Why it is so important to design your Horizon View infrastructure

This blogpost isn’t meant to complain about wrongly made decisions. It’s meant to give you an idea why it’s better to start off building well-prepared, instead of building unprepared. Because when doing it right, in the end:
1) Your customer will be happy
2) You will be happy
3) Happy customer = more revenue

Today I consulted a company that implemented a VMware Horizon View 6 environment with the whole shebang: Multiple HP hosts with local striped SSD’s for the desktops, ThinApp for Application Virtualization, Nvidia Grid cards for GPU acceleration, Teradici Apex cards for PCoIP offloading, etc.

If you purely look at the specs, it seems like a pretty nice infrastructure that will be used for a customer with 75 concurrent users. Workload-wise it looks like an average customer. Most of the users have office apps and occasionally start Google Earth. And only a couple of them run heavy graphical applications like Photoshop or SCAD. Until so far, no challenges..

So, of course you are wondering where it went wrong?  Well, to start off: although it looks like that, no user is the same, no company is the same, no infrastructure is the same. So indeed, Horizon View implementations aren’t the same either.

The customer was quite unhappy because their Horizon environment didn’t perform well.
Applications didn’t perform, vSGA was used for Graphical Acceleration (but isn’t suitable for CAD Apps), Management operations took too long to execute, and so on.

So where to start?

Before building your environment, you need to plan and design it.
One of the dutch VCDX guys always uses the building of houses as a metaphor. Well, imagine building a house without creating a building plan. Indeed, the project is guaranteed to fail.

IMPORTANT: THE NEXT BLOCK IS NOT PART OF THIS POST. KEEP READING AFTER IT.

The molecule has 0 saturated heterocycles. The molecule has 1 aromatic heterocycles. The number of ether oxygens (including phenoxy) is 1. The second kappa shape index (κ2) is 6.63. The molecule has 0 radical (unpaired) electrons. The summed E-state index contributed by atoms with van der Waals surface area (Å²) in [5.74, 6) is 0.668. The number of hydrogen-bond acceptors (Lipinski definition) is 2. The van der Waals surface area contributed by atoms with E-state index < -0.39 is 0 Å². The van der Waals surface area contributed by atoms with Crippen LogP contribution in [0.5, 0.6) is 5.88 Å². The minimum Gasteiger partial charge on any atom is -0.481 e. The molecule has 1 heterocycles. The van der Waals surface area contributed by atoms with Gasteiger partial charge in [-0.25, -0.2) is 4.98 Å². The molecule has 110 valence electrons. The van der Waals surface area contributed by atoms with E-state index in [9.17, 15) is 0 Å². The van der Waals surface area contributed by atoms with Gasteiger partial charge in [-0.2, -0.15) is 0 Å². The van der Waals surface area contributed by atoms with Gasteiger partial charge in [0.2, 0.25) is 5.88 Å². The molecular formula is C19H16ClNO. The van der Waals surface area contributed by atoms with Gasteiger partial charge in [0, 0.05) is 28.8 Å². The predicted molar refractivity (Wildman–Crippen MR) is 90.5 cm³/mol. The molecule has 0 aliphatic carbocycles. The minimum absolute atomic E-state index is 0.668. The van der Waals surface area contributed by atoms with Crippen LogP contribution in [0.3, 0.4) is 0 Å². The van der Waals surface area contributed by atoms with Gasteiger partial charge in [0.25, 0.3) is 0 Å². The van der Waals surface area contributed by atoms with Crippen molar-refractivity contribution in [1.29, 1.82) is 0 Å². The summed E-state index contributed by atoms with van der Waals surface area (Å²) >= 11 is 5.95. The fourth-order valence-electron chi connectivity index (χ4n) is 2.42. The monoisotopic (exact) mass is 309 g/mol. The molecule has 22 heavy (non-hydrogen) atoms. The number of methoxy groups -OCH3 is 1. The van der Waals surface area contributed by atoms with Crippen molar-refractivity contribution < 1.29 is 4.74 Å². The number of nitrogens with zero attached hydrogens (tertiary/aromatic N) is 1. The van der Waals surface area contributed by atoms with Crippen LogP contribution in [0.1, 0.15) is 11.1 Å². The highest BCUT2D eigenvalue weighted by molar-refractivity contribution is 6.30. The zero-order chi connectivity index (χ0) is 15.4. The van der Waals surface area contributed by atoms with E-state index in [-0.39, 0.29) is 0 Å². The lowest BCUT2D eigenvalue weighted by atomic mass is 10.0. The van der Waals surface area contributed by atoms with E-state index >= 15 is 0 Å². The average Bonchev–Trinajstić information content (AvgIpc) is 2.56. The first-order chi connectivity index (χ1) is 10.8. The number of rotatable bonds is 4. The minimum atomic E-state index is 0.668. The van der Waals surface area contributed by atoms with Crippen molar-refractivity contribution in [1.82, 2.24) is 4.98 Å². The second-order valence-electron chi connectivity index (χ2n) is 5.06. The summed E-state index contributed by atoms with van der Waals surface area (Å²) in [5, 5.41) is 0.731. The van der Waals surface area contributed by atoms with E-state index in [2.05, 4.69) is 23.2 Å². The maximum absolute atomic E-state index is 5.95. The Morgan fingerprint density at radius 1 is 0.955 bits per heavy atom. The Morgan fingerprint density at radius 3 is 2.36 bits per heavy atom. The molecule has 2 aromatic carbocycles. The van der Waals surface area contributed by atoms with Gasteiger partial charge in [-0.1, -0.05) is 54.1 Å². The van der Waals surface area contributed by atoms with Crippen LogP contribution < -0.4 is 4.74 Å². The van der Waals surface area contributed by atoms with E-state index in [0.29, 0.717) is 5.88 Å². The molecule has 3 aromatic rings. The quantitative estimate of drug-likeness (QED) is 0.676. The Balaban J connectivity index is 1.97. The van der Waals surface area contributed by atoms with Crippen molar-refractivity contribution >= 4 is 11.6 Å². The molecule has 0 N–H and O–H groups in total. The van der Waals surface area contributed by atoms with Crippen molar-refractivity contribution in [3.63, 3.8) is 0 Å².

Specifically for this customer, the pools were wrongly designed(which led to most of the issues). And that’s one of the most important things when implementing Horizon. Create a pool design!

When designing pools, you need to look at the different use cases:

      • Are my users only working within the LAN?
      • Do I have Remote Workers?
      • How many users do I have?
      • How many applications do I need to support?
      • Are my applications I/O intensive?
      • Can my applications be virtualized or do they need to be in the “Golden Image” or deployed in another way?
      • What kind of Graphical Acceleration do I need?
      • Do I need extra GPU’s?
      • What kind of protocol will be sufficient to run my desktops on?
      • Do I need enhanced security?
      • Do I need connectivity to external devices like USB?
      • What kind of business hours does my company have?
      • etc, etc, etc.

All these different questions could mean different settings in a pool or multiple pools. So make sure all requirements are discussed and documented.

Also, when looking at the management block, it is very important to calculate the needed resources before actually buying them. In this case, the newly bought management hosts weren’t able to schedule all needed cpu cycles which led to high cpu waits. And if the maintenance operations like refreshing and resetting desktops is scheduled during the day (after logging out the desktop), shit hits the fan.

When considering a VMware Horizon environment, please take these steps:

1) Plan
2) Design
3) Implement

If any help is needed in designing your VMware based End User Computing environment, please let me know as I am happy to help.

Johan van Amersfoort